Building ambitions together: 95 years of Bulsink
When he took over the helm in 1997, the staff employed by the Bulsink construction company consisted of two carpenters and two bricklayers (“including my cousin and my brother”). He still works closely with his brother Marcel: “In the family business, he’s responsible for project quality.” Since then, the total ‘Bulsink family’ has grown to about a hundred employees in the offices alone. On the occasion of its 95th anniversary, Owner and CEO Antoine Bulsink takes a look back at a few key moments. Together with his son Ruben, who envisions himself sitting in his father’s chair one day.
The office manager starts chatting with you after taking your coat. A fresh espresso. With a sausage roll on the side. And all that in a setting that looks more like the lobby of a five star hotel than the reception of a construction company. The hospitality is no gimmick. That’s just how things are here. At Bulsink, they are well aware of the power of perception. Not at all unusual when you sit at the table every day with brands like Rituals and Basic-Fit.
“The 2008 economic crisis was instrumental in determining the direction we took,” recalls Owner and CEO Antoine Bulsink. “Before that time, we used to take on everything. A dormer, a house extension, a shop, an office. But as an ordinary construction company, you have a hundred competitors in your own village alone. The crisis forced us to refocus: where can we make a difference?”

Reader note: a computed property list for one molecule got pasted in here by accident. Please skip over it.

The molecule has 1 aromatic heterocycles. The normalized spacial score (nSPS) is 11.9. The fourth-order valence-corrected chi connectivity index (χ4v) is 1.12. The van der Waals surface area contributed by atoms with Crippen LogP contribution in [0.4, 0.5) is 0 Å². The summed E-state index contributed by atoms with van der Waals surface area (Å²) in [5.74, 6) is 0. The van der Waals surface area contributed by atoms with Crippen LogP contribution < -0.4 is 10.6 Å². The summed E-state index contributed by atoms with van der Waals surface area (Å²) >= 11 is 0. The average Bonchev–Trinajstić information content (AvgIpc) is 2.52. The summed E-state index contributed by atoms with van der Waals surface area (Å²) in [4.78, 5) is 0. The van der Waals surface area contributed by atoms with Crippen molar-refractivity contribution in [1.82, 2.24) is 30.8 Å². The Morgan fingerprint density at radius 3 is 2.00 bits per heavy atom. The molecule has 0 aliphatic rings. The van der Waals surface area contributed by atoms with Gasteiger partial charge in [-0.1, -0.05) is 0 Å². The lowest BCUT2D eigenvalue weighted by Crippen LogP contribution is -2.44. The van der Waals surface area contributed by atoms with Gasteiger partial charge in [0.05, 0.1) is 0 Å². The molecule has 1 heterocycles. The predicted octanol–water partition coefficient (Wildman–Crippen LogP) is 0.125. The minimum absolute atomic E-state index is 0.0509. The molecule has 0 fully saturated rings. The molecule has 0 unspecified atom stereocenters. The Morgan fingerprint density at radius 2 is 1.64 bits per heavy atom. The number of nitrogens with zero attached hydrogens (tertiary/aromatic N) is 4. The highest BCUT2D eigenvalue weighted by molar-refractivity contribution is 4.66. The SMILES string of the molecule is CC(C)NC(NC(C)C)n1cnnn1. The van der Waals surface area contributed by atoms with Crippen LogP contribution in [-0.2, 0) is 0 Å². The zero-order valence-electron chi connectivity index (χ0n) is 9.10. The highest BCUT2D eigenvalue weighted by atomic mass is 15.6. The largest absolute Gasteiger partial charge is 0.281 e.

This was followed by a few rigorous choices. “No more projects for private customers; keep the focus only on B2B with repeat clients. Initially in retail for the most part, and before long in all kinds of other industries where concepts and branding play a role.”
Besides retail, Bulsink set his sights on the hospitality, leisure, healthcare and office markets. Through this strategy of specialisation and differentiation, the company managed to attract fast-growing chains and land prestigious contracts, such as the recent conversion of the American Hotel in Amsterdam into the Hard Rock Hotel.
“Over the last several years, differentiation has actually become less important again, and we’re more concerned with projects that fit into the way we work,” Antoine continues. This brings him to a second success factor for his company’s growth: smart construction.
“If we’re able to handle projects in our own way in partnership with the client, and take the lead as the general contractor, then we can build super fast.” Digitalisation plays an important role here. We have always been fully committed to this, but the pace accelerated during the covid pandemic.”
During the preparation process for construction projects, Bulsink uses 3D designs, virtual reality and augmented reality, among other methods. This gives clients a realistic impression of the end results, which simplifies communication in the project, facilitates the decision-making process, and prevents any unnecessary mistakes during construction.
Over the past decade, Bulsink has been serving more and more companies seeking to conquer Europe from within the Netherlands. “That had long been a kind of travelling circus. In the beginning, I went to Paris with the boss of Rituals to look at a storefront there. But in the meantime, our clients have become so big that they have their own offices in France, with French staff. They don’t want a company from Eindhoven advising them on how to do things there. They’d rather turn to Bulsink France.”